Elio Petri: The Tenth Victim

Satire... or premonition? Ursula Andress in The Tenth Victim
The Tenth Victim
The Tenth Victim

Aka La dixième victime (Fr), Das 10.Opfer (WG), La decima vittima (It)
Italy / France
A Carlo Ponti productio for Compagnia Cinematografica Champion (Rome), Films Concordia (Paris)
Director: Elio Petri
Story: Based on the novel ‘The Tenth Victim’ by Robert Sheckley
Screenplay: Tonino Guerra, Giorgio Salvioni, Ennio Flaiano, Elio Petri
Cinematography: Gianni De Venanzo {Technicolor – Widescreen}
Music: Piero Piccioni, the song ‘Spiral Waltz’ by Bardotti, Piccioni and sung by Mina
Editor: Ruggero Mastroianni
Art director: Piero Poletto
Cameraman: Pasqualino De Santis
Release dates & running times: Italy (01/12/65), France (10/02/67, 90 mins), West Germany (05/08/66, 92 mins)
Filmed: Exteriors shot in New York, Rome
Italian takings: 620.000.000 lire
Cast: Marcello Mastroianni (Marcello Polletti), Ursula Andress (Caroline Meredith), Elsa Martinelli (Olga, Marcello’s girlfriend), Salvo Randone (‘the professor’), Massimo Serato (Rossi, Marcello’s lawyer), Milo Quesada (Rudi), Luce Bonifassy (Lidia, Marcello’s wife), George Wang (the Chinese ‘hunter’), Evi Rigano (a victim), Walter Williams (Martin), Richard Armstrong (Cole), Anita Sanders (the masseuse), Mickey Knox (Chet), Antonio Ciani
Uncredited: Jacques Herlin (the game compere), Wolfgang Hillinger (Baron Von Aschenberg)

In 1965, however, Petri released the film that remains his best known work today.  Based on a novel by Robert Sheckley, The Tenth Victim represented a marked sea change in his oeuvre.  Gone was the low key, wry approach of his former films: this is a brash, colorful production that exudes extravagance from it’s every pore.  From the sets to the effects, from the cast to the marketing, this was a big film with big intentions.  This was partly due to the involvement of Carlo Ponti, a producer who had achieved considerable success with large-scale international productions (he also made Operation Crossbow and Dr Zhivago the same year), although quite how he became involved with the more leftfield Petri would be interesting to know.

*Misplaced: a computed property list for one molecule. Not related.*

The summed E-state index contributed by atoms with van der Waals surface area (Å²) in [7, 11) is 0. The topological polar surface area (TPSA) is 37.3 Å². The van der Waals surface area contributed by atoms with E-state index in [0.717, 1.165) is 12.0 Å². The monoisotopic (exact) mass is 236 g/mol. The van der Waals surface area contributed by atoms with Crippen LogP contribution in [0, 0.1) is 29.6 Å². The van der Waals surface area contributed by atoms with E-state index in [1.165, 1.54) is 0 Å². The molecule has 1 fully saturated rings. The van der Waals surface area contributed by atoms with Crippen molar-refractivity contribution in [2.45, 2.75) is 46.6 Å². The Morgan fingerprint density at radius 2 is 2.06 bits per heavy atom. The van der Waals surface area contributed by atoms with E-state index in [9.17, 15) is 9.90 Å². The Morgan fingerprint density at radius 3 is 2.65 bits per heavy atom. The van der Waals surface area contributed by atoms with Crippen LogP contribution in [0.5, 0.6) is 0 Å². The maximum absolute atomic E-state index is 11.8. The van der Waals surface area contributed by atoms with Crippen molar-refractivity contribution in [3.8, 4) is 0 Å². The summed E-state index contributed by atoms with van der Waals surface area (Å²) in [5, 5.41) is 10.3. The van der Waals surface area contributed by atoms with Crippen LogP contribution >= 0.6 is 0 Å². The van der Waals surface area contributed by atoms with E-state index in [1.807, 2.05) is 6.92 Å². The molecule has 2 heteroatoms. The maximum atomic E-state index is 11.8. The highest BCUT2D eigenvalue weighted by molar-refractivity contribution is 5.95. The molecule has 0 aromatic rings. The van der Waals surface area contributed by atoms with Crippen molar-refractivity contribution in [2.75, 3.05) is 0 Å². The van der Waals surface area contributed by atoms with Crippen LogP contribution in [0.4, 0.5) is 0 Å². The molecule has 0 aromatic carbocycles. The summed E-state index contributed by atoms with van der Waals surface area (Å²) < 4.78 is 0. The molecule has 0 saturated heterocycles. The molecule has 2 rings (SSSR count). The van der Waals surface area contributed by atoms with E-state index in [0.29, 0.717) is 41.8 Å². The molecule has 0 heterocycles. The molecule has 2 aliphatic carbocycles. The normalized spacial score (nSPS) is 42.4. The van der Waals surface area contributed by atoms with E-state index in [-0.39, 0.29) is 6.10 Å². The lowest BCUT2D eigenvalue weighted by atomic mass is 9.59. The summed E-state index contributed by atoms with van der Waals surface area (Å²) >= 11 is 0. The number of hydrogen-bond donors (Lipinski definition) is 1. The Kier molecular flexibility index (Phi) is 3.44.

It is the 21st Century, and violence has been legalized in the form of ‘the hunt’, a game in which people track down and kill each other.  All participants play ten games – five as a ‘hunter’, five as the ‘hunted’ – and each game is composed of two players (one ‘hunter’, one ‘hunted’), chosen electronically by computer.  Only one player can survive.  The winner receives a cash prize, and if they win ten games they receive great honor and prestige, as well as a cool million dollars.  The idea of all this is that it acts as an outlet for humankind’s innate aggression, thereby making war and criminal violence unnecessary.

Two of the greatest players are Marcello Polletti (Marcello Mastroianni) and Caroline Meredith (Ursula Andress), so it’s almost inevitable when the former is chosen to be hunted by the latter.  Things are made more difficult for Marcello because, whilst Caroline is allowed to research her proposed victim’s life, he isn’t permitted to know even the identity of his pursuer.  Furthermore, whilst she is able to finance a number of assistants to act as back up, he is entirely broke after a messy divorce from his – frankly horrible – wife.

Caroline’s approach is unusual: she pretends to be a documentary filmmaker carrying out research into ‘the sexual behavior of the Italian male’.  Marcello, desperate for cash, agrees to take part in a televised interview, unaware that it’s planned as the location for his demise.  Caroline has been paid for the killing to be captured live on television, with a full song and dance routine – including jiving teacups – to take place in the background.  His suspicions are aroused, however, when he witnesses her signaling to an associate, so he decides to counterattack by arranging to assassinate her on film, and even intending to incorporate some handy product-placement of his own whilst doing so.  These nefarious schemes are complicated even further by the fact that the two of them are slowly falling in love.

Marcello Mastroianni looking cool in The Tenth Victim
Marcello Mastroianni looking cool in The Tenth Victim

This is the type of science fiction film that you rarely get nowadays: hardly a fast mover, it’s jam-packed so full of ideas that half of them are only partially realized.  It slots neatly in beside the likes of Dr. Strangelove (64) and The President’s Analyst (67) as products of the sixties that represent the ambitious pinnacle of the genre.  Despite the synopsis making it sound like an action film, that is only partially the intention of Petri and his accomplices.  They have other concerns on their mind: politics, death, consumerism and filmmaking itself.  The barbs are fired widely, often missing their target, but you can hardly fault the filmmakers for effort.